The XX Factor

“Couples Retreat” Peddles a Bizarre Vision of Fear-Induced Monogamy

I disregarded the bad reviews and saw Couples Retreat this weekend, mostly because I have a sort of inexplicable faith in the comedy prowess of Vince Vaughn. As expected, it didn’t offer much beyond the Hollywood-happy obvious for the coupled characters who take to a relationship-building resort for a week of joint therapy, yoga, and quasi-illogical trust-building activities (you’ve seen the stripping-down scene on the beach in the preview, right? ) to work on their endangered marriages. In fact, the only thing that did prove surprising about Couples Retreat was the terribly boring, compulsory brand of monogamy the movie offered up at the end.

Throughout the movie there are a bunch of bizarrely conservative mini-dilemmas that seemed more apt for an episode of Degrassi -in the sauna the men discuss whether thinking of other women during sex is cheating (the answer: a tentative yes) and later, the women scold Kristin Davis for flirting with the yoga instructor despite the fact her husband openly salivates over a young single dancer in front of his wife and their friends (double standard much?)-but the real kicker is the end, when a newly self-realized Kristin Bell storms off angrily and the other women follow her to the throbbing dance beats and seizure-inducing lights of the singles’ island. See, there are two islands at the resort-the couples’ island (Eden West) and the raging, 24-hour-party-sluts island (Eden East). And it’s only by visiting the other side, full of bikini- and Speedo-clad hedonists, that the married folk can come to appreciate their not-so-great unions.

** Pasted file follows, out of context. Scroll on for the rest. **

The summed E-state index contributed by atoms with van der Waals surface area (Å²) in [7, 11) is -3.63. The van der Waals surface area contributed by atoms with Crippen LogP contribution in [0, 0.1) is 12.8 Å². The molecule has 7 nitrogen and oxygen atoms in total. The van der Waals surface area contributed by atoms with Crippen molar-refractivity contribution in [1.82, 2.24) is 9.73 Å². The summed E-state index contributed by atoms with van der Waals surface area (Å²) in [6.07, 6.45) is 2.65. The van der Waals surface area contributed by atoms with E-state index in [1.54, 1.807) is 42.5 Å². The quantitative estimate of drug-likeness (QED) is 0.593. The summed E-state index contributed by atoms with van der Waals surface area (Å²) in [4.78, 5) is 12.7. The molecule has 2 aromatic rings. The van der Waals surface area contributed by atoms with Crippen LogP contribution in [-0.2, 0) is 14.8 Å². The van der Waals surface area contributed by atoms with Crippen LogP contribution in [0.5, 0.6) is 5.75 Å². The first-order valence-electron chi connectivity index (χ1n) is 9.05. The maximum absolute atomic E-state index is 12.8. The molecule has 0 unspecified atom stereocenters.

Related question: Do you want to avoid eating at Applebee’s alone? Seriously. (And also, spoiler alert!) This is what Jon Favreau asks himself when the men reach the party island and he sees his wife dancing it up with a Fabioesque twentysomething. Keep in mind the two haven’t said a word to each other the entire vacation and are ready to divorce as soon as their daughter goes off to college, but one desperately frightening idea changes all of that: eating at a chain restaurant alone. Favreau confronts her, they fight, confess to cheating on each other, confess to hating each another, and then he says: “I don’t want to eat at Applebee’s alone.” Davis replies: “I don’t either.” Thus their marriage is saved. They’re not, how do you say …  happy, exactly, but God, isn’t better to be an unhappily married person than one of these desperate dancing people out searching for the first offer that comes their way? And that’s the slightly depressing conclusion of Couples Retreat : Take what you have. Being alone is worse.